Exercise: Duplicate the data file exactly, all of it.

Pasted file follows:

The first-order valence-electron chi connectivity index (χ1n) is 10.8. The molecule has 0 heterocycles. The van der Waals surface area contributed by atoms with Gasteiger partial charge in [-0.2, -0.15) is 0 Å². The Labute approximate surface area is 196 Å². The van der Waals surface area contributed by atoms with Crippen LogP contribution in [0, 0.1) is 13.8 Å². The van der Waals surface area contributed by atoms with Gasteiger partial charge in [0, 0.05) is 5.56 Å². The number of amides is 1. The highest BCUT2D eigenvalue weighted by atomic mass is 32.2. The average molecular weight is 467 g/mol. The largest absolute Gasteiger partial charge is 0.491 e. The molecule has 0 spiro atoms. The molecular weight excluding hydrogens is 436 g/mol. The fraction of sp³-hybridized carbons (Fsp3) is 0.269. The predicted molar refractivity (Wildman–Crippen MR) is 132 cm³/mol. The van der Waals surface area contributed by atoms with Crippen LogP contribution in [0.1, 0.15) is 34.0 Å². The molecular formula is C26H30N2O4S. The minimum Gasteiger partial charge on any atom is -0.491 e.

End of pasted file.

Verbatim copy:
The first-order valence-electron chi connectivity index (χ1n) is 10.8. The molecule has 0 heterocycles. The van der Waals surface area contributed by atoms with Gasteiger partial charge in [-0.2, -0.15) is 0 Å². The Labute approximate surface area is 196 Å². The van der Waals surface area contributed by atoms with Crippen LogP contribution in [0, 0.1) is 13.8 Å². The van der Waals surface area contributed by atoms with Gasteiger partial charge in [0, 0.05) is 5.56 Å². The number of amides is 1. The highest BCUT2D eigenvalue weighted by atomic mass is 32.2. The average molecular weight is 467 g/mol. The largest absolute Gasteiger partial charge is 0.491 e. The molecule has 0 spiro atoms. The molecular weight excluding hydrogens is 436 g/mol. The fraction of sp³-hybridized carbons (Fsp3) is 0.269. The predicted molar refractivity (Wildman–Crippen MR) is 132 cm³/mol. The van der Waals surface area contributed by atoms with Crippen LogP contribution in [0.1, 0.15) is 34.0 Å². The molecular formula is C26H30N2O4S. The minimum Gasteiger partial charge on any atom is -0.491 e.